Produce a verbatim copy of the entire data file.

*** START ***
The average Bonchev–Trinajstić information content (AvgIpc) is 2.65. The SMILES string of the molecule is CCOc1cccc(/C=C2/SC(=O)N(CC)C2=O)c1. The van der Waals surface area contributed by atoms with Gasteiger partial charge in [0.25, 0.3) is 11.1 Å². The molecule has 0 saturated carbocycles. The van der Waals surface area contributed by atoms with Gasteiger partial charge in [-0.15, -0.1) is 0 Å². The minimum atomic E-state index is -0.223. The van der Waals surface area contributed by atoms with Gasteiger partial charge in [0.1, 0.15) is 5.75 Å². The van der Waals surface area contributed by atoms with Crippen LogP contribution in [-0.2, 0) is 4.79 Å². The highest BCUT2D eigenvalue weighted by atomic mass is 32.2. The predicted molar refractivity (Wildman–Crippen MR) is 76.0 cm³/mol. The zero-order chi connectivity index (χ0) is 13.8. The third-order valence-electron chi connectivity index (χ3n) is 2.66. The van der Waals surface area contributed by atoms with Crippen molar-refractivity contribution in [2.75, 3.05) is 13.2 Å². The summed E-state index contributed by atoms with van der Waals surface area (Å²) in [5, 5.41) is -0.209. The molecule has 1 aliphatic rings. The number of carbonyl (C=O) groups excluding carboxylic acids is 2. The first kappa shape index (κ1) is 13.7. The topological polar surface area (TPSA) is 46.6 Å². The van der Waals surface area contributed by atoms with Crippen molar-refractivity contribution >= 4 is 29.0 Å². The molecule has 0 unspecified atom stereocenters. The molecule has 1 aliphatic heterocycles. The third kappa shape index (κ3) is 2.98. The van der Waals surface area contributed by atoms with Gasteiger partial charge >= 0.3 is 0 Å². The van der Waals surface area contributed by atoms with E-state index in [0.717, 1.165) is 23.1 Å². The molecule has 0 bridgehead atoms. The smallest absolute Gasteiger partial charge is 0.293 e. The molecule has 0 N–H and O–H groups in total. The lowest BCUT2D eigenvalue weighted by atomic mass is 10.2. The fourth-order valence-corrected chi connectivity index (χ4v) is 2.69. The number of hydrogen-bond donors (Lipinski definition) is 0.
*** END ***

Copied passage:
The average Bonchev–Trinajstić information content (AvgIpc) is 2.65. The SMILES string of the molecule is CCOc1cccc(/C=C2/SC(=O)N(CC)C2=O)c1. The van der Waals surface area contributed by atoms with Gasteiger partial charge in [0.25, 0.3) is 11.1 Å². The molecule has 0 saturated carbocycles. The van der Waals surface area contributed by atoms with Gasteiger partial charge in [-0.15, -0.1) is 0 Å². The minimum atomic E-state index is -0.223. The van der Waals surface area contributed by atoms with Gasteiger partial charge in [0.1, 0.15) is 5.75 Å². The van der Waals surface area contributed by atoms with Crippen LogP contribution in [-0.2, 0) is 4.79 Å². The highest BCUT2D eigenvalue weighted by atomic mass is 32.2. The predicted molar refractivity (Wildman–Crippen MR) is 76.0 cm³/mol. The zero-order chi connectivity index (χ0) is 13.8. The third-order valence-electron chi connectivity index (χ3n) is 2.66. The van der Waals surface area contributed by atoms with Crippen molar-refractivity contribution in [2.75, 3.05) is 13.2 Å². The summed E-state index contributed by atoms with van der Waals surface area (Å²) in [5, 5.41) is -0.209. The molecule has 1 aliphatic rings. The number of carbonyl (C=O) groups excluding carboxylic acids is 2. The first kappa shape index (κ1) is 13.7. The topological polar surface area (TPSA) is 46.6 Å². The van der Waals surface area contributed by atoms with Crippen molar-refractivity contribution >= 4 is 29.0 Å². The molecule has 0 unspecified atom stereocenters. The molecule has 1 aliphatic heterocycles. The third kappa shape index (κ3) is 2.98. The van der Waals surface area contributed by atoms with Gasteiger partial charge >= 0.3 is 0 Å². The van der Waals surface area contributed by atoms with E-state index in [0.717, 1.165) is 23.1 Å². The molecule has 0 bridgehead atoms. The smallest absolute Gasteiger partial charge is 0.293 e. The molecule has 0 N–H and O–H groups in total. The lowest BCUT2D eigenvalue weighted by atomic mass is 10.2. The fourth-order valence-corrected chi connectivity index (χ4v) is 2.69. The number of hydrogen-bond donors (Lipinski definition) is 0.